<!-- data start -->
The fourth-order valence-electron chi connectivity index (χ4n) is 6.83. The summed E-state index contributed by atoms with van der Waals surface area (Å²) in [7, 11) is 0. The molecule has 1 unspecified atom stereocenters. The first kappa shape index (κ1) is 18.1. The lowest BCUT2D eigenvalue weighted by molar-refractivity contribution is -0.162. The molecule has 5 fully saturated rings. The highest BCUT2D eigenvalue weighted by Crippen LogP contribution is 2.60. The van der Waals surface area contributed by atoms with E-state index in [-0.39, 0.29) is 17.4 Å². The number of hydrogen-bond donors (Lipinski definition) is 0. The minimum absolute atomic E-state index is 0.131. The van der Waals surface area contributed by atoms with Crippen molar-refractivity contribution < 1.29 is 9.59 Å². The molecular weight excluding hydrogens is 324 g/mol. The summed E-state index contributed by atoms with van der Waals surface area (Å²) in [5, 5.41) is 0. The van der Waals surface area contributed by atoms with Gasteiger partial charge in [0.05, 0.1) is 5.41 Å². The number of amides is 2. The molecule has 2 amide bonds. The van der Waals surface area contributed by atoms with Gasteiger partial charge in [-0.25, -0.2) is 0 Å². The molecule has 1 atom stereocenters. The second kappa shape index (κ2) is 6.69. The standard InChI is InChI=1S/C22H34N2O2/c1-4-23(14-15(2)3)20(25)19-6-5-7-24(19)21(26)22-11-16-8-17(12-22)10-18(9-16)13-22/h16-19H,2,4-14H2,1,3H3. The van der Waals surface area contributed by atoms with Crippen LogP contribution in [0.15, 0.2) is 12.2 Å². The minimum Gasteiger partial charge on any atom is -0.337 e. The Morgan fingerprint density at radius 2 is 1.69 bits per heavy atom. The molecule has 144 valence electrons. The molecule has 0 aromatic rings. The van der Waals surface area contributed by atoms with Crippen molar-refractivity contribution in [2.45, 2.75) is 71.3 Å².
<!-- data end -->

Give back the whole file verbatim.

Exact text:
The fourth-order valence-electron chi connectivity index (χ4n) is 6.83. The summed E-state index contributed by atoms with van der Waals surface area (Å²) in [7, 11) is 0. The molecule has 1 unspecified atom stereocenters. The first kappa shape index (κ1) is 18.1. The lowest BCUT2D eigenvalue weighted by molar-refractivity contribution is -0.162. The molecule has 5 fully saturated rings. The highest BCUT2D eigenvalue weighted by Crippen LogP contribution is 2.60. The van der Waals surface area contributed by atoms with E-state index in [-0.39, 0.29) is 17.4 Å². The number of hydrogen-bond donors (Lipinski definition) is 0. The minimum absolute atomic E-state index is 0.131. The van der Waals surface area contributed by atoms with Crippen molar-refractivity contribution < 1.29 is 9.59 Å². The molecular weight excluding hydrogens is 324 g/mol. The summed E-state index contributed by atoms with van der Waals surface area (Å²) in [5, 5.41) is 0. The van der Waals surface area contributed by atoms with Gasteiger partial charge in [0.05, 0.1) is 5.41 Å². The number of amides is 2. The molecule has 2 amide bonds. The van der Waals surface area contributed by atoms with Gasteiger partial charge in [-0.25, -0.2) is 0 Å². The molecule has 1 atom stereocenters. The second kappa shape index (κ2) is 6.69. The standard InChI is InChI=1S/C22H34N2O2/c1-4-23(14-15(2)3)20(25)19-6-5-7-24(19)21(26)22-11-16-8-17(12-22)10-18(9-16)13-22/h16-19H,2,4-14H2,1,3H3. The van der Waals surface area contributed by atoms with Crippen LogP contribution in [0.15, 0.2) is 12.2 Å². The minimum Gasteiger partial charge on any atom is -0.337 e. The Morgan fingerprint density at radius 2 is 1.69 bits per heavy atom. The molecule has 144 valence electrons. The molecule has 0 aromatic rings. The van der Waals surface area contributed by atoms with Crippen molar-refractivity contribution in [2.45, 2.75) is 71.3 Å².